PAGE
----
The Congressional Budget Office released an improved outlook for the federal budget deficit this year, but the report also amounted to a warning to President Obama and Congress about the limits of policies designed to stimulate the economy.
On the positive side, the 2010 budget deficit – though gargantuan – is now forecast at $1.3 trillion, or $27 billion lower than what the CBO predicted in March. The deficit is also expected to be $71 billion lower than the deficit posted in 2009, which set a six-decade record for its scale as a percentage of the US economy.
On the sobering side, the same Thursday report suggested that economic stimulants can be harmful to long-term health.
In their report, Congress's nonpartisan budget accountants estimated that maintaining the Bush tax cuts and avoiding cutbacks in government spending would have some positive effects on the economy in the short run. By pumping more money into the economy now, the gross domestic product (GDP) would be larger next year, and unemployment might be about half a percentage point lower.
But, because it would increase the nation's public debt, the boost would come at a price.
"Later in the coming decade, real GDP would fall below the level in CBO’s baseline, because the larger budget deficits would reduce investment in productive capital," the CBO report says.
So more tax-cut and spending stimulus now means a smaller economy later. The government would be eating up resources that could otherwise be used to create private-sector jobs that expand the nation's wealth and productivity.
CBO's cold water
The report offers a cautionary perspective at a time when politicians in both major parties are inclined to extend those tax cuts in whole or in part.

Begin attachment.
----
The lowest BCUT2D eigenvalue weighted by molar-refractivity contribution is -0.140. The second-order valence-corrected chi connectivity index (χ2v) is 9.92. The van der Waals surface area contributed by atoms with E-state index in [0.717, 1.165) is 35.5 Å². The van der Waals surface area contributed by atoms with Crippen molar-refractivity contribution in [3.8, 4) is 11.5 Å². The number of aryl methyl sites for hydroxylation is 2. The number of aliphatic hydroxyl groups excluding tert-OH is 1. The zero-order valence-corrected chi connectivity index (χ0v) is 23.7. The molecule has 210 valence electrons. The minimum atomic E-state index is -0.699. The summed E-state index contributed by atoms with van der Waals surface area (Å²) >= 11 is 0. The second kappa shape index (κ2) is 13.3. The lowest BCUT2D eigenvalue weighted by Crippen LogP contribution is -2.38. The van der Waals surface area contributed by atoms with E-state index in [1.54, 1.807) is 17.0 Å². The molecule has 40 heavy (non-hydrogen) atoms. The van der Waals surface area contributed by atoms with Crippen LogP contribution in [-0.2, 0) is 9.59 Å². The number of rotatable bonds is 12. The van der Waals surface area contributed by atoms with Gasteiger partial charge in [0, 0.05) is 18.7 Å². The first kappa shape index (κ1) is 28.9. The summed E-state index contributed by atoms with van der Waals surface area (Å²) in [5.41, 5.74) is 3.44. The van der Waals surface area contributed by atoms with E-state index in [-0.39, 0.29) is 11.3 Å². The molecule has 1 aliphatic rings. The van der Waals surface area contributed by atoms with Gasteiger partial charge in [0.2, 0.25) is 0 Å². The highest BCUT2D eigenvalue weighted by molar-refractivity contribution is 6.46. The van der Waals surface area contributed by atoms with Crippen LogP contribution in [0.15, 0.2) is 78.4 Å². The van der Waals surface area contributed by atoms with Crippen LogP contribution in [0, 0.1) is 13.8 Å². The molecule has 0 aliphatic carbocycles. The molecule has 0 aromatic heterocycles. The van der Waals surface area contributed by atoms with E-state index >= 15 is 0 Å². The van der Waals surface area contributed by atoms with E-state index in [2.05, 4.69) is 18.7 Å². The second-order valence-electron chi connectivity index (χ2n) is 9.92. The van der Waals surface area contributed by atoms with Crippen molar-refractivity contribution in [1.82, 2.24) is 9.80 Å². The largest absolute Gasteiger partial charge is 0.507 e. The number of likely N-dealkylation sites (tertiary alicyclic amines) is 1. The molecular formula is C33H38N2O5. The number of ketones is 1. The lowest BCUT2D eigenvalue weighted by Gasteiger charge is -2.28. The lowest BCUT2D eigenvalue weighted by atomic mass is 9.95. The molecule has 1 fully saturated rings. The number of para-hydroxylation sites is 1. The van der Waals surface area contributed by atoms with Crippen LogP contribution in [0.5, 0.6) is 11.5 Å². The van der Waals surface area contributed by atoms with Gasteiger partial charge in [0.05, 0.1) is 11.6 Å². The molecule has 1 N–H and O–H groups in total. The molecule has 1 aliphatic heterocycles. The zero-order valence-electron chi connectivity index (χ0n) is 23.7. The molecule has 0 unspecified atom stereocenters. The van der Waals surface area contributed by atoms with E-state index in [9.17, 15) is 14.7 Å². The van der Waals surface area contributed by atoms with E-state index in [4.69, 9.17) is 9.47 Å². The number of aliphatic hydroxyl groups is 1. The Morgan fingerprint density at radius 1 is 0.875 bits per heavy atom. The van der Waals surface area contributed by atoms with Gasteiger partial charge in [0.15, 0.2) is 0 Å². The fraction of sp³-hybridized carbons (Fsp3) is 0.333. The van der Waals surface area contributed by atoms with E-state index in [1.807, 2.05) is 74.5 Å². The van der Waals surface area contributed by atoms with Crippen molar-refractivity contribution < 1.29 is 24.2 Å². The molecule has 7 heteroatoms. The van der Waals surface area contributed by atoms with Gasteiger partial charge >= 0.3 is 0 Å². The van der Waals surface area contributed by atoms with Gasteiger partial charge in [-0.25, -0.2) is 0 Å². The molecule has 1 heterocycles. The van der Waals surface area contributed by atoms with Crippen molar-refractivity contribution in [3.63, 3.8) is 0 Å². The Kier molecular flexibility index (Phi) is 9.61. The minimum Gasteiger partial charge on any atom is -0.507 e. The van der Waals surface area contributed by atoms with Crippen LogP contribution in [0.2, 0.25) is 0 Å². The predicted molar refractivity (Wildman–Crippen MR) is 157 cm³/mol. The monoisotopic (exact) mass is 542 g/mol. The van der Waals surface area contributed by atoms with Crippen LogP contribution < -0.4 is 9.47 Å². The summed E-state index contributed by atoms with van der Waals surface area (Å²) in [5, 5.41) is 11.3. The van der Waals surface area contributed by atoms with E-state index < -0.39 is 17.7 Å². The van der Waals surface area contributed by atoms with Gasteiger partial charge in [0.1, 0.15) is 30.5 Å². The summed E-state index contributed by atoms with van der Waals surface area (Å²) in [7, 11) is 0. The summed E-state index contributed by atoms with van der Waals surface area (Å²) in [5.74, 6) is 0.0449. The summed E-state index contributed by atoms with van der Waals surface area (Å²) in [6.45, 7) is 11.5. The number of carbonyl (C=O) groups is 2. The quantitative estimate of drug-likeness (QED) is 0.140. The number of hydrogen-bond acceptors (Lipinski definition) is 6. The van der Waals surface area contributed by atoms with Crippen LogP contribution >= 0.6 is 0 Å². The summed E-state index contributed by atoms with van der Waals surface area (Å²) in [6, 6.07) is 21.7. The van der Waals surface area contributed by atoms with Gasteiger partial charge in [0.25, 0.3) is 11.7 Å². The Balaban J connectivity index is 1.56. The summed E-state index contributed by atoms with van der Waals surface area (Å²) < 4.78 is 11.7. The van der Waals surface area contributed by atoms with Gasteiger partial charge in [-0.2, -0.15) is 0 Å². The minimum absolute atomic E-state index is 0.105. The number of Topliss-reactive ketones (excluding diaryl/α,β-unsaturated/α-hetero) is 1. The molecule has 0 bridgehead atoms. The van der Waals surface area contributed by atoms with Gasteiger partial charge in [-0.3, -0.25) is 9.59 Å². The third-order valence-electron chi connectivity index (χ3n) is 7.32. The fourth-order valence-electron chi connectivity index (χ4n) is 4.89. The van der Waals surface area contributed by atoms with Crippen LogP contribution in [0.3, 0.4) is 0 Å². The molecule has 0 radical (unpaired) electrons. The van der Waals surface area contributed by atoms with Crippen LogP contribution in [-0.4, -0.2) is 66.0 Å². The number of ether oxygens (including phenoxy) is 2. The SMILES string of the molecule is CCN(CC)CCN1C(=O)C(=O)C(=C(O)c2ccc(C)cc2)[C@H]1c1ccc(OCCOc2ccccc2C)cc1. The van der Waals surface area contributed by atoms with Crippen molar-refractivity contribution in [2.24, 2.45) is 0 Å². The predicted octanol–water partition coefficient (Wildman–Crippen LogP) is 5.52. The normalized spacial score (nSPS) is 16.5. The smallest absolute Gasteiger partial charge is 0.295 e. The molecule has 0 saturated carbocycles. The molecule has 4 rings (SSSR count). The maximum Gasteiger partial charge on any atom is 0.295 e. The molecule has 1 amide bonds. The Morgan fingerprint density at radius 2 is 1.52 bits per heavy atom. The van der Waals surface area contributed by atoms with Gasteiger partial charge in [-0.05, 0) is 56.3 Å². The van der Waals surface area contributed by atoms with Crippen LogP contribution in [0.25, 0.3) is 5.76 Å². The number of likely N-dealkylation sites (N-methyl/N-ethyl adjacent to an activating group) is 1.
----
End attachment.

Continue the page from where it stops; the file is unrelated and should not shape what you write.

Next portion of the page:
Many economists say now would be the wrong time to impose tax hikes on most Americans, as would occur if the Bush tax cuts expired as scheduled at the end of this year. At the same time, the CBO report reflects the reality that, at some point, a rising federal debt is likely to crimp growth in the economy.
Douglas Elmendorf, director of the CBO, discussed the quandary – that it might be desirable to maintain a relatively stimulative fiscal stance for now while also achieving greater fiscal discipline later this decade.
"To do that ... one needs to develop a somewhat subtle fiscal policy," he said.
In the report, the CBO presented two scenarios that were not subtle at all, as Mr. Elmendorf acknowledged.
If Congress let the tax cuts expire and kept spending constant (after adjusting for inflation) budget gaps would shrink from 9 percent of GDP this year to 3 percent of GDP in 2013. Even so, interest outlays on the national debt would rise from $202 billion (1.4 percent of GDP) this year to $778 billion (3.4 percent of GDP) in 2020. This scenario was the CBO's "baseline."
In the alternative scenario, if Congress extended the tax cuts (and indexing the alternative-minimum tax for inflation) and increased spending at the same pace as GDP, debt-service costs by an additional $236 billion in 2020. The budget deficit would be $517 billion higher in that year than without the tax cuts.
Problems either way
In either scenario, another problem looms beyond 2020. The CBO says that rising costs of health-care programs are likely to put an additional strain on the federal budget.
The tension between long- and short-run goals is easily visible in Washington this year.
Obama has created a bipartisan fiscal commission to generate proposals for tackling the long-run challenge. But even as the commission carries forward with public meetings, members of Congress are locked in election year combat over whether to extend all of the Bush tax cuts.
Obama favors letting taxes revert to Clinton-era levels for the top two tax brackets (households earning $250,000 a year), while Republicans generally want to make all the tax cuts permanent. Some Democrats want to keep all the tax cuts in place at least for a while.